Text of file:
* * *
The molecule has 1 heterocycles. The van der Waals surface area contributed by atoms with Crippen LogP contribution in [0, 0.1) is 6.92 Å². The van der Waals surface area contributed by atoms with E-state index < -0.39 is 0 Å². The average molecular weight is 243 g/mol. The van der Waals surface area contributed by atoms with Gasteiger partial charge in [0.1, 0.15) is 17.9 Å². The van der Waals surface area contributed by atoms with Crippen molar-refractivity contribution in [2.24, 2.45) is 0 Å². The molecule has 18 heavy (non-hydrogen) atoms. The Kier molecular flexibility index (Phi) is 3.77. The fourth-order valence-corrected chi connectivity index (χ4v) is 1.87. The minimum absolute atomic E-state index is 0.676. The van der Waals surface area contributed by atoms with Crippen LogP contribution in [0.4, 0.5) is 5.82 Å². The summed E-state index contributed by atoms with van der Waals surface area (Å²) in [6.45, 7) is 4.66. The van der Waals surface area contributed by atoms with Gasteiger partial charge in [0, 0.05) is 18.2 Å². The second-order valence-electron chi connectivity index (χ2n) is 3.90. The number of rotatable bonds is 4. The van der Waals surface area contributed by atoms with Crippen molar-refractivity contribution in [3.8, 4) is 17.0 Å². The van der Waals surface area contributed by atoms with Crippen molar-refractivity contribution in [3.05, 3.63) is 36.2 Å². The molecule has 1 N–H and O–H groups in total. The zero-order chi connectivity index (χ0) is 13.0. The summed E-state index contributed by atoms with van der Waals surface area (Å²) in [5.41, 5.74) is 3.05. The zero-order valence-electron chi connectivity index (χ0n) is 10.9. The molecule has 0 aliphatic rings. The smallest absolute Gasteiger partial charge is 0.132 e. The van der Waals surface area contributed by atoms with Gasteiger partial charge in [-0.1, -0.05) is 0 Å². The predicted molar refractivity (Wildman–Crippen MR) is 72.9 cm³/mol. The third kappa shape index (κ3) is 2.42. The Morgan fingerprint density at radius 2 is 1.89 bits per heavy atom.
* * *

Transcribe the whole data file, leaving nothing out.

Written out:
The molecule has 1 heterocycles. The van der Waals surface area contributed by atoms with Crippen LogP contribution in [0, 0.1) is 6.92 Å². The van der Waals surface area contributed by atoms with E-state index < -0.39 is 0 Å². The average molecular weight is 243 g/mol. The van der Waals surface area contributed by atoms with Gasteiger partial charge in [0.1, 0.15) is 17.9 Å². The van der Waals surface area contributed by atoms with Crippen molar-refractivity contribution in [2.24, 2.45) is 0 Å². The molecule has 18 heavy (non-hydrogen) atoms. The Kier molecular flexibility index (Phi) is 3.77. The fourth-order valence-corrected chi connectivity index (χ4v) is 1.87. The minimum absolute atomic E-state index is 0.676. The van der Waals surface area contributed by atoms with Crippen LogP contribution in [0.4, 0.5) is 5.82 Å². The summed E-state index contributed by atoms with van der Waals surface area (Å²) in [6.45, 7) is 4.66. The van der Waals surface area contributed by atoms with Gasteiger partial charge in [0, 0.05) is 18.2 Å². The second-order valence-electron chi connectivity index (χ2n) is 3.90. The number of rotatable bonds is 4. The van der Waals surface area contributed by atoms with Crippen molar-refractivity contribution in [3.8, 4) is 17.0 Å². The van der Waals surface area contributed by atoms with Crippen molar-refractivity contribution in [3.05, 3.63) is 36.2 Å². The molecule has 1 N–H and O–H groups in total. The zero-order chi connectivity index (χ0) is 13.0. The summed E-state index contributed by atoms with van der Waals surface area (Å²) in [5.41, 5.74) is 3.05. The zero-order valence-electron chi connectivity index (χ0n) is 10.9. The molecule has 0 aliphatic rings. The smallest absolute Gasteiger partial charge is 0.132 e. The van der Waals surface area contributed by atoms with Gasteiger partial charge in [-0.1, -0.05) is 0 Å². The predicted molar refractivity (Wildman–Crippen MR) is 72.9 cm³/mol. The third kappa shape index (κ3) is 2.42. The Morgan fingerprint density at radius 2 is 1.89 bits per heavy atom.